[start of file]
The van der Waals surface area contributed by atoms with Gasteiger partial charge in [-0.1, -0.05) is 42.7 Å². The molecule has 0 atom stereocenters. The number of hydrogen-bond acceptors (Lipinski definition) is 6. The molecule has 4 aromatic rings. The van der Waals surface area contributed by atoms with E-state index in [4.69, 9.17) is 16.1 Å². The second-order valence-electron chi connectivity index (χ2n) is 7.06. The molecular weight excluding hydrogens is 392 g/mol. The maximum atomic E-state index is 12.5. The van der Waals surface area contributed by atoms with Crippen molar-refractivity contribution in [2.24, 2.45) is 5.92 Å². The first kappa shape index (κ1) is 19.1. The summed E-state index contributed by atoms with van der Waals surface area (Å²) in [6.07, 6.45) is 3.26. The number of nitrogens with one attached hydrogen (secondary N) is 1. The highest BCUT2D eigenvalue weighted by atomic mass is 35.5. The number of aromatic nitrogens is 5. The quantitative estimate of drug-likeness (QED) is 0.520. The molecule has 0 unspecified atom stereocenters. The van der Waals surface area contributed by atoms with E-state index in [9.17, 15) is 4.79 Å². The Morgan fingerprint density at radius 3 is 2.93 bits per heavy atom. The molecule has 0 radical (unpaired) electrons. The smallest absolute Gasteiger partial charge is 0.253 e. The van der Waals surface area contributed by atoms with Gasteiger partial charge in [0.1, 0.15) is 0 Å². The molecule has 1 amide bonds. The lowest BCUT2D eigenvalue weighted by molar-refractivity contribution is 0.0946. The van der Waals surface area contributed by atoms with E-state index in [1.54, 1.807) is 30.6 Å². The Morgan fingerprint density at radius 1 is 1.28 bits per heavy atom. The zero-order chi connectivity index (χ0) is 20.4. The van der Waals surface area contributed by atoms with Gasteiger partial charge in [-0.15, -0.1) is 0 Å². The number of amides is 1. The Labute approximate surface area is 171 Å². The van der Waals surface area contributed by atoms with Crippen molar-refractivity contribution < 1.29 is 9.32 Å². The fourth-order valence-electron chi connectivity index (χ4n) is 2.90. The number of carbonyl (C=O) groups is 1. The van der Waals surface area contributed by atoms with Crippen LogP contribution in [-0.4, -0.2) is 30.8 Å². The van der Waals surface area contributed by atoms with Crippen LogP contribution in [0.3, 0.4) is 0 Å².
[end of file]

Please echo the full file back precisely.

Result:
The van der Waals surface area contributed by atoms with Gasteiger partial charge in [-0.1, -0.05) is 42.7 Å². The molecule has 0 atom stereocenters. The number of hydrogen-bond acceptors (Lipinski definition) is 6. The molecule has 4 aromatic rings. The van der Waals surface area contributed by atoms with E-state index in [4.69, 9.17) is 16.1 Å². The second-order valence-electron chi connectivity index (χ2n) is 7.06. The molecular weight excluding hydrogens is 392 g/mol. The maximum atomic E-state index is 12.5. The van der Waals surface area contributed by atoms with Crippen molar-refractivity contribution in [2.24, 2.45) is 5.92 Å². The first kappa shape index (κ1) is 19.1. The summed E-state index contributed by atoms with van der Waals surface area (Å²) in [6.07, 6.45) is 3.26. The number of nitrogens with one attached hydrogen (secondary N) is 1. The highest BCUT2D eigenvalue weighted by atomic mass is 35.5. The number of aromatic nitrogens is 5. The quantitative estimate of drug-likeness (QED) is 0.520. The molecule has 0 unspecified atom stereocenters. The van der Waals surface area contributed by atoms with E-state index in [9.17, 15) is 4.79 Å². The Morgan fingerprint density at radius 3 is 2.93 bits per heavy atom. The molecule has 0 radical (unpaired) electrons. The smallest absolute Gasteiger partial charge is 0.253 e. The van der Waals surface area contributed by atoms with Gasteiger partial charge in [0.1, 0.15) is 0 Å². The molecule has 1 amide bonds. The lowest BCUT2D eigenvalue weighted by molar-refractivity contribution is 0.0946. The van der Waals surface area contributed by atoms with E-state index in [1.54, 1.807) is 30.6 Å². The Morgan fingerprint density at radius 1 is 1.28 bits per heavy atom. The zero-order chi connectivity index (χ0) is 20.4. The van der Waals surface area contributed by atoms with Gasteiger partial charge in [-0.15, -0.1) is 0 Å². The number of amides is 1. The Labute approximate surface area is 171 Å². The van der Waals surface area contributed by atoms with Crippen molar-refractivity contribution < 1.29 is 9.32 Å². The fourth-order valence-electron chi connectivity index (χ4n) is 2.90. The number of carbonyl (C=O) groups is 1. The van der Waals surface area contributed by atoms with Crippen LogP contribution in [-0.4, -0.2) is 30.8 Å². The van der Waals surface area contributed by atoms with Crippen LogP contribution in [0.3, 0.4) is 0 Å².